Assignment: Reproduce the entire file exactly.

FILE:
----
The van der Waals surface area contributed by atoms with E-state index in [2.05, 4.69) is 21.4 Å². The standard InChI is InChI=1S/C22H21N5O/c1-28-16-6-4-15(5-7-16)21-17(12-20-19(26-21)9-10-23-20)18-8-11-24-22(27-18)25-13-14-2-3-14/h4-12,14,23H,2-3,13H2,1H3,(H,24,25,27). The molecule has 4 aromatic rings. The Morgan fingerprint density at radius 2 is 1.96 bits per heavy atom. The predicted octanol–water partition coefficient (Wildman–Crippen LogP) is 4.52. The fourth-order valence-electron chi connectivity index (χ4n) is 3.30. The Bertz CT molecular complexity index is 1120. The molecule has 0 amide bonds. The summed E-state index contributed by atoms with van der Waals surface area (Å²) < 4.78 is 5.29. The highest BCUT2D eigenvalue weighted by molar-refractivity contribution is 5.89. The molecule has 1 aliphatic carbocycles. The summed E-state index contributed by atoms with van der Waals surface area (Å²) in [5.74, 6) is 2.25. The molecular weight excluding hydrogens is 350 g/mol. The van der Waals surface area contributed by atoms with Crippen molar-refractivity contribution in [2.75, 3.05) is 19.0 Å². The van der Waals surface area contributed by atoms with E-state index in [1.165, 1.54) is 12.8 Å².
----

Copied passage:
The van der Waals surface area contributed by atoms with E-state index in [2.05, 4.69) is 21.4 Å². The standard InChI is InChI=1S/C22H21N5O/c1-28-16-6-4-15(5-7-16)21-17(12-20-19(26-21)9-10-23-20)18-8-11-24-22(27-18)25-13-14-2-3-14/h4-12,14,23H,2-3,13H2,1H3,(H,24,25,27). The molecule has 4 aromatic rings. The Morgan fingerprint density at radius 2 is 1.96 bits per heavy atom. The predicted octanol–water partition coefficient (Wildman–Crippen LogP) is 4.52. The fourth-order valence-electron chi connectivity index (χ4n) is 3.30. The Bertz CT molecular complexity index is 1120. The molecule has 0 amide bonds. The summed E-state index contributed by atoms with van der Waals surface area (Å²) < 4.78 is 5.29. The highest BCUT2D eigenvalue weighted by molar-refractivity contribution is 5.89. The molecule has 1 aliphatic carbocycles. The summed E-state index contributed by atoms with van der Waals surface area (Å²) in [5.74, 6) is 2.25. The molecular weight excluding hydrogens is 350 g/mol. The van der Waals surface area contributed by atoms with Crippen molar-refractivity contribution in [2.75, 3.05) is 19.0 Å². The van der Waals surface area contributed by atoms with E-state index in [1.165, 1.54) is 12.8 Å².